Jerrit Tan, a first-generation Chinese-American graduate of the University of Michigan, used to skip school to act as a translator for his immigrant parents and extended family when they visited a doctor.
“All my grandparents and uncles and aunts only spoke Chinese,” he recalled. “I saw how hard it was for people to get access to healthcare.”
That experience helps explain why, after helping to build Google's first New York City sales team, he quit to develop a smartphone app that provides medical interpretation services. Canopy Apps' first product provides access to translations of medical phrases in 15 languages, including Spanish, Arabic and Chinese.
A free version of the app has already been downloaded 80,000 times. Paying clients include Duke University Health System, UNC Health Care, the Visiting Nurse Service of New York and the University of Pennsylvania Health System, whose physicians and staff can use the advanced version.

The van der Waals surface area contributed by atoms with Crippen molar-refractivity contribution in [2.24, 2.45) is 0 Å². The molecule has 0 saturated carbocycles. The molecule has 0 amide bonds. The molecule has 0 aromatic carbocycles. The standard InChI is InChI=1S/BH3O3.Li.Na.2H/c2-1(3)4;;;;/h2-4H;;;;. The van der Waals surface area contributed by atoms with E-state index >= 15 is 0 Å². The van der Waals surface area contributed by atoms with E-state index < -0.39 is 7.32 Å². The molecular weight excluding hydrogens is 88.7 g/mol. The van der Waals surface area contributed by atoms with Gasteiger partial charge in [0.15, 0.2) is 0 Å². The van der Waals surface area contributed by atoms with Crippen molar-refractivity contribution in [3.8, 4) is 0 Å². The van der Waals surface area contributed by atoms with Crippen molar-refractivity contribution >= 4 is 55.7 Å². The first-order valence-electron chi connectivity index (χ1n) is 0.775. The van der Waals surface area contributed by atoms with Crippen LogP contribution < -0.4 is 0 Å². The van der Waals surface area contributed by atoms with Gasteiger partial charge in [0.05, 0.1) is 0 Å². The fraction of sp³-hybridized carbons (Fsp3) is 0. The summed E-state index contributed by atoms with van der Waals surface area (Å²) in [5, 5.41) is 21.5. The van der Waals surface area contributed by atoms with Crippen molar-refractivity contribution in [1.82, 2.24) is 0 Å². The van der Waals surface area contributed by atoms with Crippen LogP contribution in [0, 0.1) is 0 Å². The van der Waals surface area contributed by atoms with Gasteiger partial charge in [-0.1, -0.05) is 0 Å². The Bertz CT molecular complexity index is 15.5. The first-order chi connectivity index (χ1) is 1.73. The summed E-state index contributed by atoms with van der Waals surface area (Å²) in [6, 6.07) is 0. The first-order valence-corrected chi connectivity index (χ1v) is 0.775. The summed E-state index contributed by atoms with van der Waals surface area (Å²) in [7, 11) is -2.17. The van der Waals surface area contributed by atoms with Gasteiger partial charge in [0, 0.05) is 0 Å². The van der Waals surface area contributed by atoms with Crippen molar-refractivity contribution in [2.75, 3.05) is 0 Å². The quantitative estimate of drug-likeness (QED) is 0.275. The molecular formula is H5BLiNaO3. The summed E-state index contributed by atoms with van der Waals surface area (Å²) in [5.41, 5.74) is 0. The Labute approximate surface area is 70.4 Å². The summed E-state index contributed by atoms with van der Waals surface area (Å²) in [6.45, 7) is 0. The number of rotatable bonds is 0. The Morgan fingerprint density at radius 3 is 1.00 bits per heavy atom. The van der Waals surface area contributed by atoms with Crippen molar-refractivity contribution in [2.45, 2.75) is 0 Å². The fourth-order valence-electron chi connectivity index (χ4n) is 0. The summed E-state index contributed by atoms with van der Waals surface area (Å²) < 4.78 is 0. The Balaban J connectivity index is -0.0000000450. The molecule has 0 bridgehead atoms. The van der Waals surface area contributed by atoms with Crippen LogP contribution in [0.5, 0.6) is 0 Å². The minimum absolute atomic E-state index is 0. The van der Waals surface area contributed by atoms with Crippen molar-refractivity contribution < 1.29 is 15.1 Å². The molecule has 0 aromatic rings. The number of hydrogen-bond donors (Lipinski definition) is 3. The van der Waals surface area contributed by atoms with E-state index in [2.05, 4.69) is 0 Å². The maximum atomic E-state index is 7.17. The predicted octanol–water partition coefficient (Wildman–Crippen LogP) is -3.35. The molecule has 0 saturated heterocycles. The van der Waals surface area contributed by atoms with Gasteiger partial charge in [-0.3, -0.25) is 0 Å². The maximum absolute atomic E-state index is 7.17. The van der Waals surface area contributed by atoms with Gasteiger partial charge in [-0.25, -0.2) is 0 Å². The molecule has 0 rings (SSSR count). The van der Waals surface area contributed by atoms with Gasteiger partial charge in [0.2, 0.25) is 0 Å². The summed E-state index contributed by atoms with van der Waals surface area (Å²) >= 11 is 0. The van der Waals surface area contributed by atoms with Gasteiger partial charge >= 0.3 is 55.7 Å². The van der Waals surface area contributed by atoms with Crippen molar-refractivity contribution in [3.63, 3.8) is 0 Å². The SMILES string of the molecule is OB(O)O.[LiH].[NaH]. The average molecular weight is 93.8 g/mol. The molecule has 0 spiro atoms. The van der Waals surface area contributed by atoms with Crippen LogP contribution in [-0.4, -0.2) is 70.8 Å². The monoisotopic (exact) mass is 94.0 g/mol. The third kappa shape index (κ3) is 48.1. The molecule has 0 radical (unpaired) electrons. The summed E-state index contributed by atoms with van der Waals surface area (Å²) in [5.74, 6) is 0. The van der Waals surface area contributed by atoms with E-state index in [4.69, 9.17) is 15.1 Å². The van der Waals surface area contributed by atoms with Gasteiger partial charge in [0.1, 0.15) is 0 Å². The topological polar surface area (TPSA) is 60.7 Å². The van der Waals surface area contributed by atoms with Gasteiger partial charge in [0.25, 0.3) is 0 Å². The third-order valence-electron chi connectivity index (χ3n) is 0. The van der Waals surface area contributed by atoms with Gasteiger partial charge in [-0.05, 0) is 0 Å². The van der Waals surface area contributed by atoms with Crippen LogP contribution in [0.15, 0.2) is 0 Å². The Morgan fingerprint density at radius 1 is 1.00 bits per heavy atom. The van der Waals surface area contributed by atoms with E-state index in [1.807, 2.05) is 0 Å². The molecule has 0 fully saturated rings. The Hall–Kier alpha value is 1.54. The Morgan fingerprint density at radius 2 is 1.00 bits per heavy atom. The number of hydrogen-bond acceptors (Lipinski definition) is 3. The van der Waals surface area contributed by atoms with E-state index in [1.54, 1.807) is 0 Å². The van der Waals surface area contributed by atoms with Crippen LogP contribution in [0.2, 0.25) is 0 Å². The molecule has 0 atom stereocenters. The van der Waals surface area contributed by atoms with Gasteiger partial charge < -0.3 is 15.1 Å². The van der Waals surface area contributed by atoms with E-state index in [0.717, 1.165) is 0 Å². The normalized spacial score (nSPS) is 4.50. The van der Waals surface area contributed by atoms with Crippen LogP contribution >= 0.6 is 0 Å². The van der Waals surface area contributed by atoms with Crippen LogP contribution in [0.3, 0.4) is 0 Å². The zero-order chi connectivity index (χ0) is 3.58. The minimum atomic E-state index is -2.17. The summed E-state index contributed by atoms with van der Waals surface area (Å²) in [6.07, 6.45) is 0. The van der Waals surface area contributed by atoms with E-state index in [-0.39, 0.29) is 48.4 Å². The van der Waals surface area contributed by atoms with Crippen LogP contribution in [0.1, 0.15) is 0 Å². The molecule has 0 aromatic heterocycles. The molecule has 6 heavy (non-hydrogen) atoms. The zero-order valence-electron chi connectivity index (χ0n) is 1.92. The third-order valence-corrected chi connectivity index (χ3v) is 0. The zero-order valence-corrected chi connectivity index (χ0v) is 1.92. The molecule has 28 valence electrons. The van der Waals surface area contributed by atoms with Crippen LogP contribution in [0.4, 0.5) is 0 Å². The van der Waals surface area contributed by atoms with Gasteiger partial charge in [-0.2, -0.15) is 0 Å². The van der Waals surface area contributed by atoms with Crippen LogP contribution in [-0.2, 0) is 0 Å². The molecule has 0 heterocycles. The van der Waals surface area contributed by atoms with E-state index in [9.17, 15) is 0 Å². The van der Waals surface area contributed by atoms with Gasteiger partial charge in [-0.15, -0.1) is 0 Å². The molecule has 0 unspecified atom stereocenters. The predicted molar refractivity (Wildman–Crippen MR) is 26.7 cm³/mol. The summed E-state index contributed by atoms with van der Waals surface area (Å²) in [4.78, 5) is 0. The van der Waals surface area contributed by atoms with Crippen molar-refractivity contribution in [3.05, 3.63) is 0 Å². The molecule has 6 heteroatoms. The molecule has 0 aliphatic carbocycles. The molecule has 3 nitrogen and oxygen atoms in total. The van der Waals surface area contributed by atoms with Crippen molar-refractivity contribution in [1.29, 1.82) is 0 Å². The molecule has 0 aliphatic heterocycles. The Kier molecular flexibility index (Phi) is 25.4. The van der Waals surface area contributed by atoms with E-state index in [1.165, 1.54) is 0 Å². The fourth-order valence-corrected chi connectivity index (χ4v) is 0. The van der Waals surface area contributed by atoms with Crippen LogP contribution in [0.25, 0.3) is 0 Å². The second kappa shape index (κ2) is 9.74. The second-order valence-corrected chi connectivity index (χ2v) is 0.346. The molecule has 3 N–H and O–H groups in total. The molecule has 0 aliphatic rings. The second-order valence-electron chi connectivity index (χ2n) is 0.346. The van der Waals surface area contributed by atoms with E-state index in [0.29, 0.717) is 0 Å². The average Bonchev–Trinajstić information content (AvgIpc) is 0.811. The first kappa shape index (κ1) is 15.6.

Caring for the millions of Americans who speak little or no English poses huge challenges for healthcare providers. A 2012 report from the Agency for Healthcare Research and Quality found patients with limited English proficiency experience longer hospital lengths of stay and greater risks of infections, falls, pressure ulcers and readmissions, compared with English-speaking patients with similar conditions.
Hospitals are required to use interpreters when non-English-speaking patients arrive at their doorsteps. But in many locations, interpreters can be difficult to reach. Telephone services often have poor audio quality or present a logistical nightmare in a physician's office or a hospital room.